“Understanding the spirit of our institutions to aim at the elevation of men, I am opposed to whatever tends to degrade them … I [am against] curtailing the existing rights of white men, even though born in different lands, and speaking different languages from myself.” — Abraham Lincoln, 1859.
Contemporary American society views myself as a white, American male. I am seen as a part of the least-discriminated-against ethnic identities in modern America. However, just more than a century ago, I would have instead been seen as an American male of questionable German stock and suspiciously unknown religious affiliation (notice, you don’t classify your friends as either Catholic or Protestant). The “white men” whom Abraham Lincoln referred to were harassed and politically excluded because of their Central, Eastern, or Southern European heritage. I would have faced temperant societies protesting my ability to party (imagine protesters outside Study Hall or picketing Bill’s Bus). I would have faced employment discrimination due to my last name (Kornahrens, obviously not Anglo-American).
The point of this thought-experiment is to put yourself in someone else’s shoes and not take your social status for granted. The “American Experience” is one of continual assimilation of heterogeneous ethnic groups into one America. That is why German, Italians and the Irish identities evolved over time into the classification of being “White.” No one today would argue that St. Patrick’s Day or Oktoberfest are divisive cultural events that degrade America. But in 19th and early 20th century America, prominent political factions arguing exactly that Germans and Irish immigration and proliferation was detrimental to America.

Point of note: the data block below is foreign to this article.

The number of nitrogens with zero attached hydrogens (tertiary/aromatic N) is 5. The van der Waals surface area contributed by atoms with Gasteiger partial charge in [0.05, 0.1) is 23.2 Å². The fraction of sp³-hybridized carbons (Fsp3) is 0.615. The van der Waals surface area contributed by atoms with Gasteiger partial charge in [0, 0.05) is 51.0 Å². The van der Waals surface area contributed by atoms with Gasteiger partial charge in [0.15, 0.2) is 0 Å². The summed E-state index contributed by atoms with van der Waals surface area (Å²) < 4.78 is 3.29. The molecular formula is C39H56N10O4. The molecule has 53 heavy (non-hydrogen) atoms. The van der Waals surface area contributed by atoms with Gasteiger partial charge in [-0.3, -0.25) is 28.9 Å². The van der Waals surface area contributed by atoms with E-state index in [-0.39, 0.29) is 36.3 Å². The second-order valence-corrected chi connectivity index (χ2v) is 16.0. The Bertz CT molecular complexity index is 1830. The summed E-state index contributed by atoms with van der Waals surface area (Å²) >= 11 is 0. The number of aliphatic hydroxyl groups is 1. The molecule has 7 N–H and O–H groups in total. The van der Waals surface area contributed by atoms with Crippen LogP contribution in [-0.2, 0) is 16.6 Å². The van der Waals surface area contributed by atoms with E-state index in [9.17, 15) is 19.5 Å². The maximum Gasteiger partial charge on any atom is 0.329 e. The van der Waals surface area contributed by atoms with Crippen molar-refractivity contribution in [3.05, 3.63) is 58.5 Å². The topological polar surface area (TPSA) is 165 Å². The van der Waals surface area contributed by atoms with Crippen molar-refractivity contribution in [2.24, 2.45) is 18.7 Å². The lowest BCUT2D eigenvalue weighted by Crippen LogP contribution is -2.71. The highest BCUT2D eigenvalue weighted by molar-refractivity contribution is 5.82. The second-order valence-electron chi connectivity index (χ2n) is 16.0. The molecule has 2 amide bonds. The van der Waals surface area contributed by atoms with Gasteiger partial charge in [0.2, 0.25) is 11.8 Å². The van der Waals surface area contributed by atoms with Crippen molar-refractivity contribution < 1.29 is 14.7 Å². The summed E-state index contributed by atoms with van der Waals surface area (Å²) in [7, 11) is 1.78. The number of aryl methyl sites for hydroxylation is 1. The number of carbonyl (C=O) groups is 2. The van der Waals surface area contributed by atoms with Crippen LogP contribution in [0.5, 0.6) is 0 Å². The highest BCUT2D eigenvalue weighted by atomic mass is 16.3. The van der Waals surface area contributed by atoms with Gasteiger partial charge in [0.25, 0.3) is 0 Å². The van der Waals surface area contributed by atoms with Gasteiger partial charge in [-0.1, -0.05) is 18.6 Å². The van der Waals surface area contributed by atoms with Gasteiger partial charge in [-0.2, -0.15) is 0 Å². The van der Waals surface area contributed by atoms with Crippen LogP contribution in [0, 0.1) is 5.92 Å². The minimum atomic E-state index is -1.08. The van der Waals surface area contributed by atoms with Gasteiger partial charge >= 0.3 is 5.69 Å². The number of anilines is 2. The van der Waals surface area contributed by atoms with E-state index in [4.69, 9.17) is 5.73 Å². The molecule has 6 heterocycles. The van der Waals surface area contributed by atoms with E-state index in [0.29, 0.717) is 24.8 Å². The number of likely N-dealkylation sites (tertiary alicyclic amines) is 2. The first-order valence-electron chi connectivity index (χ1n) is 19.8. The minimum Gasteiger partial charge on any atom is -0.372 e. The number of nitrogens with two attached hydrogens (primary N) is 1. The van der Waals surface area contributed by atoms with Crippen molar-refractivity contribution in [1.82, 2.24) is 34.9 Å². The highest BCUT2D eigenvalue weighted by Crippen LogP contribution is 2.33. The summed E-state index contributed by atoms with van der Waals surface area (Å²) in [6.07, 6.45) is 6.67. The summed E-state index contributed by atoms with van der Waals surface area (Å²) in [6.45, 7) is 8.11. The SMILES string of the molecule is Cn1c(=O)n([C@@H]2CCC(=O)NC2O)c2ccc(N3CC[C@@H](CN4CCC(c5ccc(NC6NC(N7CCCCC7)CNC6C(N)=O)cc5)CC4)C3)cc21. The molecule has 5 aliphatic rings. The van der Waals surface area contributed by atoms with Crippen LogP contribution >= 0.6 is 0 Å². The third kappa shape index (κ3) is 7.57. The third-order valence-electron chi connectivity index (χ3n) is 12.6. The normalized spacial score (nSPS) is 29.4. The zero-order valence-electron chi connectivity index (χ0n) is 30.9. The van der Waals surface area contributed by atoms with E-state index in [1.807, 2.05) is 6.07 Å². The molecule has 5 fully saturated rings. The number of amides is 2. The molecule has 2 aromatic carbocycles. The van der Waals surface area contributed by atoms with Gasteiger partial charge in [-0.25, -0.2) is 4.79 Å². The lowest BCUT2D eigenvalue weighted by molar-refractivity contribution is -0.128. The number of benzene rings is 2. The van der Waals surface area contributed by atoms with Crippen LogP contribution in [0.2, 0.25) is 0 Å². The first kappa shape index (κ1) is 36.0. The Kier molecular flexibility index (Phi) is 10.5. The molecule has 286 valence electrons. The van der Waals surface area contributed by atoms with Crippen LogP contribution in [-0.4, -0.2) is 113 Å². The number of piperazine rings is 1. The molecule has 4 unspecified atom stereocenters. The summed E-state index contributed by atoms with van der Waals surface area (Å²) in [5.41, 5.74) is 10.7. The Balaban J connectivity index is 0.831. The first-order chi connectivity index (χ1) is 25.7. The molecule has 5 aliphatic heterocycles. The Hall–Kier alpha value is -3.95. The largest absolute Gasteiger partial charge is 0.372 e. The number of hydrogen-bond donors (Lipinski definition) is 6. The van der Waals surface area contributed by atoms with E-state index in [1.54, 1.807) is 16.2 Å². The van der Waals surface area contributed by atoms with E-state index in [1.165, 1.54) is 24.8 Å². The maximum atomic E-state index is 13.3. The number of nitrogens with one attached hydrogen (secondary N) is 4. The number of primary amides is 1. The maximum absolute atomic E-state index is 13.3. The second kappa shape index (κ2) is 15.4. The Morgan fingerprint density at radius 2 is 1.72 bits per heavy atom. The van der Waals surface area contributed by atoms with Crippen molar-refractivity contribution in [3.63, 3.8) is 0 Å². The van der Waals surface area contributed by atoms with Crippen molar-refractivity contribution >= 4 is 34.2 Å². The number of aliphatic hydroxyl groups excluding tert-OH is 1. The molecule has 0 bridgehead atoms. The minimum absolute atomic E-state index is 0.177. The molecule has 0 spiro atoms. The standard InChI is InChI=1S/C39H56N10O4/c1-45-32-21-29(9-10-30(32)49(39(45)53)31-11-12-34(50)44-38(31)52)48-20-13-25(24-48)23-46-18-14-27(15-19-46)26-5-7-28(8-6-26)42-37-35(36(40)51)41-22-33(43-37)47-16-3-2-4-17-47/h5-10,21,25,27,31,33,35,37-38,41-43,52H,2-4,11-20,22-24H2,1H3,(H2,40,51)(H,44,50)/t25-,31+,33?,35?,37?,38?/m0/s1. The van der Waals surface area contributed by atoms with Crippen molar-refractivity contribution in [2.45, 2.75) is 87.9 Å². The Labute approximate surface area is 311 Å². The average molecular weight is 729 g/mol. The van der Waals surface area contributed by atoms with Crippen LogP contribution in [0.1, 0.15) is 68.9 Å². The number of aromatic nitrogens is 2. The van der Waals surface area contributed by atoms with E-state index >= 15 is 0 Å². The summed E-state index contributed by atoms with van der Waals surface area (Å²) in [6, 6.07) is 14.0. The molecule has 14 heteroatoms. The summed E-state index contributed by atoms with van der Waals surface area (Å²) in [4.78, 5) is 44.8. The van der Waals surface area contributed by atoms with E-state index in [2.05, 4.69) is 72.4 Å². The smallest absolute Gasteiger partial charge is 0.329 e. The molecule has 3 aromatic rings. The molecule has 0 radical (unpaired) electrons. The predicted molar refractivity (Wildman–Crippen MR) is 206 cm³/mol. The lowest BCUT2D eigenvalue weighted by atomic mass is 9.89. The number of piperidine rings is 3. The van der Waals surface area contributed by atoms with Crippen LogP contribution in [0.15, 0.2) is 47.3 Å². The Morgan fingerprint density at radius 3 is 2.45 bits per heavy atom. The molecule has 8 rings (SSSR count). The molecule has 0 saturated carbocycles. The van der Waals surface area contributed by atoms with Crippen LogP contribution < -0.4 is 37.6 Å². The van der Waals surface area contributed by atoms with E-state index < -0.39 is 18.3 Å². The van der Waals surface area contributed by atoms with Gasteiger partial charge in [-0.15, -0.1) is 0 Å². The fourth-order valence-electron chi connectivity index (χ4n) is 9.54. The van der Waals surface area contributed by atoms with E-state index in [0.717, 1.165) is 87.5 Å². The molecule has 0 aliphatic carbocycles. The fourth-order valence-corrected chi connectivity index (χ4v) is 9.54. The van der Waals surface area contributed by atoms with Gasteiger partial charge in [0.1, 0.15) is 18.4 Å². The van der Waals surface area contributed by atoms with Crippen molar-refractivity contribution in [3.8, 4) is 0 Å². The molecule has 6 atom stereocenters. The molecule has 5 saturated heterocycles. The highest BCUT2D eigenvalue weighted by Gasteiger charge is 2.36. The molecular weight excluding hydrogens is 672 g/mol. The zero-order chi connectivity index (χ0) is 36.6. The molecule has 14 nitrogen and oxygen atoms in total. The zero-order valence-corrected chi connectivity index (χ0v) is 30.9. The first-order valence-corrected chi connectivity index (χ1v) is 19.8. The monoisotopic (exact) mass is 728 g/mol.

With that history in mind, we cannot conscientiously accept the argument that Hispanic immigration is incompatible with the American identity. Where the rule of law has been broken, there must be redress and a better legal code. In spite of the fines and penalties included in the last decade’s bipartisan immigration reform bills (e.g. McCain-Kennedy in 2007), Republicans still cried “Amnesty!” and blocked compromise to fix the problem. In spite of the bill’s college graduation and military service thresholds, Republicans still cried “Amnesty!” and have blocked the DREAM Act since its bipartisan introduction in 2001.
All of these blocked bipartisan bills featured financial penalties for illegal immigration, increased funding for border protection and many other carrots to attract Republicans votes. Yet again and again, the U.S. Senate’s 60-vote filibuster threshold has allowed a minority of Senators to kill bipartisan bills meant to correct the untenable immigration legal structure.
America always has been and always will be a multicultural “city upon the hill.” Our private practices descended from our ancestors’ homelands only to enliven the American public sphere. Our legal code has always changed (eventually) to accompany the differing tides of migrants coming to find America’s promise of a better life. These legal codes must be renewed once again through immigration reform. Any Republican intransigence is only betraying President Ronald Reagan’s legacy of defining America as “a city [upon the hill] with free ports that [hum] with commerce and creativity, and if there had to be city walls, the walls had doors and the doors were open to anyone with the will and the heart to get here.”
Nexus liberal columnist David Kornahrens is a third-generation American and loves celebrating Cinco de Mayo.